As anthropologist Jack Goody discusses in his magnum opus The Culture of Flowers , flowers have been associated with depravity in many eras. After the Roman Empire fell, early Christian church leaders forbad flowers except for medicinal use. Other phases of austerity have followed. By linking flower blossoms with the black hats in his latest release, John Sayles proves that this old association is alive and well.

Posted by Julie on 09/19 at 02:11 PM
Art & MediaCulture & SocietyPermalink

Tuesday, September 14, 2004

In Lieu of Flowers—Democracy

The florists’ bete noir—“in lieu of flowers”—takes a political twist in Michigan.

Flowers, especially in predominantly Protestant cultures like the U.S., have always been tinged with negativity. For their association with earlier pantheistic religions, they were considered supect—the emblems of licentious nature gods. Thought of as luxury items, flowers implied decadence—Puritan church appointments were spare and plain; put the Bible on the altar, but God forbid an urn of striped peonies!

In our time, this prudish attitude toward flowers takes many forms, most bluntly the prescription added to funeral notices: “in lieu of flowers donations may be made to Such and Such Charity.” The Society of American Florists has been battling this trend since the turn of the twentieth century. Its campaigns to encourage funeral flowers won national PR awards in the 1950s and again in the late ‘80s for putting money and muscle into the effort. Even so, the trend toward “in lieu of” requests keeps increasing.

To turn from the floral expression of mourning to fund-raising in the name of the deceased signals a major discord in our society’s attitudes toward death and remembrance.  A heart shaped wreath of roses, as perishable as the beloved, is a tribute that publically mimicks personal loss. A donation to the Heart Association or the American Cancer Society is something altogether different—a memorial to progress that would seem to say, “We’re working on this death thing. A few more scientific breakthroughs, and we can dispense with it altogether!”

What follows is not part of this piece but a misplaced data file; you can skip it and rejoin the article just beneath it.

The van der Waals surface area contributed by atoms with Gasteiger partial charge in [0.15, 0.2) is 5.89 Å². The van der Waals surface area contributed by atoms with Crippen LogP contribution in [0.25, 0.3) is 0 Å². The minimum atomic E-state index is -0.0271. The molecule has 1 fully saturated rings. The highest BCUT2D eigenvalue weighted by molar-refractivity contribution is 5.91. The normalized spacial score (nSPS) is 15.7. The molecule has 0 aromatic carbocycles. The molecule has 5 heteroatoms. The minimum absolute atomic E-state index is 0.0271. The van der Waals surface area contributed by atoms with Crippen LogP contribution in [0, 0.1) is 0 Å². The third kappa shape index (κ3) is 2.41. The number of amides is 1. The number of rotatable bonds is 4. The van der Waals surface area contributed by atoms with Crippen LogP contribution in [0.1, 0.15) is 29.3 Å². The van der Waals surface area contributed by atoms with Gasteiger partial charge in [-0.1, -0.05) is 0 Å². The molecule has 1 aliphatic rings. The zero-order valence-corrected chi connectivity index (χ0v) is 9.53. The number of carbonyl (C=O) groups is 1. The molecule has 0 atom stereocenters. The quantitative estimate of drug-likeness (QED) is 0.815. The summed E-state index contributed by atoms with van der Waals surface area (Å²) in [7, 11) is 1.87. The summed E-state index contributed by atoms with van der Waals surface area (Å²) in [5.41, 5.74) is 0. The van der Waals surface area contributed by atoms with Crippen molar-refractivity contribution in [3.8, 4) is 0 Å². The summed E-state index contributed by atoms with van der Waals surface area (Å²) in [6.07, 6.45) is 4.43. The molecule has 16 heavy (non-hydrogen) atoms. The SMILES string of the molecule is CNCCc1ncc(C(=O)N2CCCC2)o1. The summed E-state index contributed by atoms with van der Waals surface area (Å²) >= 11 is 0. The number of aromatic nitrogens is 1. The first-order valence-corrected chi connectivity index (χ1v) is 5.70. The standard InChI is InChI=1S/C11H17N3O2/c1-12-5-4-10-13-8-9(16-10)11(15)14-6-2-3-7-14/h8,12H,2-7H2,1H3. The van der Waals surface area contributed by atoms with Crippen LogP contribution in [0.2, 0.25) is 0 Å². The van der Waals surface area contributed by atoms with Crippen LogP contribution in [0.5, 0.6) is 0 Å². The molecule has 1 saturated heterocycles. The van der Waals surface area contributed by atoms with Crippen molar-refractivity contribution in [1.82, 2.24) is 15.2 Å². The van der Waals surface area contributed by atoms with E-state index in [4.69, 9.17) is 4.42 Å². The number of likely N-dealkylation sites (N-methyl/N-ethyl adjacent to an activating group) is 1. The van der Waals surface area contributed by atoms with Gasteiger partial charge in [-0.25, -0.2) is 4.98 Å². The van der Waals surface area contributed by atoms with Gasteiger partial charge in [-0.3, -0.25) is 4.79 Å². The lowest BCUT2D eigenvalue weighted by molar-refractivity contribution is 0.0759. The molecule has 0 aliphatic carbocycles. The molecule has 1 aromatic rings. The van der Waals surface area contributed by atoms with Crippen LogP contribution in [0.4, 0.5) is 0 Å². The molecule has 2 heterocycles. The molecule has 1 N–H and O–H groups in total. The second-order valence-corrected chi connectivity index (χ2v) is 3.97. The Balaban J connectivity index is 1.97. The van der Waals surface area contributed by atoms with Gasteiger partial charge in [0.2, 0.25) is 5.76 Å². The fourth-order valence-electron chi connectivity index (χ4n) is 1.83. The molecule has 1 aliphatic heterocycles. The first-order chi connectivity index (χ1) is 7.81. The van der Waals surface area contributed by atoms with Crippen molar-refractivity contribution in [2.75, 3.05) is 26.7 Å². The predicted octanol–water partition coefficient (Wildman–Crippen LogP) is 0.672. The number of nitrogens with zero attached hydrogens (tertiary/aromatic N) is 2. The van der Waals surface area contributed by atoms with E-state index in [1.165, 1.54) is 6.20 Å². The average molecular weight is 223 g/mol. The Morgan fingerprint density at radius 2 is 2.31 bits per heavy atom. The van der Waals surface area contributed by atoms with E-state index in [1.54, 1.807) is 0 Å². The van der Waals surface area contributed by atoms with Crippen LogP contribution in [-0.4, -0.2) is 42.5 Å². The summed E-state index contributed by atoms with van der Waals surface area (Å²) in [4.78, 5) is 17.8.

Flowers bespeak our vulnerability and transience, memorial donations our largesse and power.

As for today’s twist. Pete Petoskey of Peshawbestown, Michigan, died September 2 at age 89. A retired Army mapmaker, lifelong Democrat, and sports buff, Petoskey had donated money to many Indian tribes through the years. In his father’s waning days, Petoskey’s son asked if, at his death, he’d like donations to go to Guatemalan Indians, in lieu of flowers.

Susan Ager of the Detroit Free Press interviewed Petoskey’s son.

“I remember saying, ‘Dad, do you want people to send money to the Guatemalan Indians in your memory?’ He said: ‘That’s expensive. Many of the Indians that we know are families who don’t have that kind of money.’ He said, ‘Better for them to do something more tangible, like vote for John Kerry.’ “

Posted by Julie on 09/14 at 10:58 AM
Culture & SocietyFloristsPoliticsReligious RitualsPermalink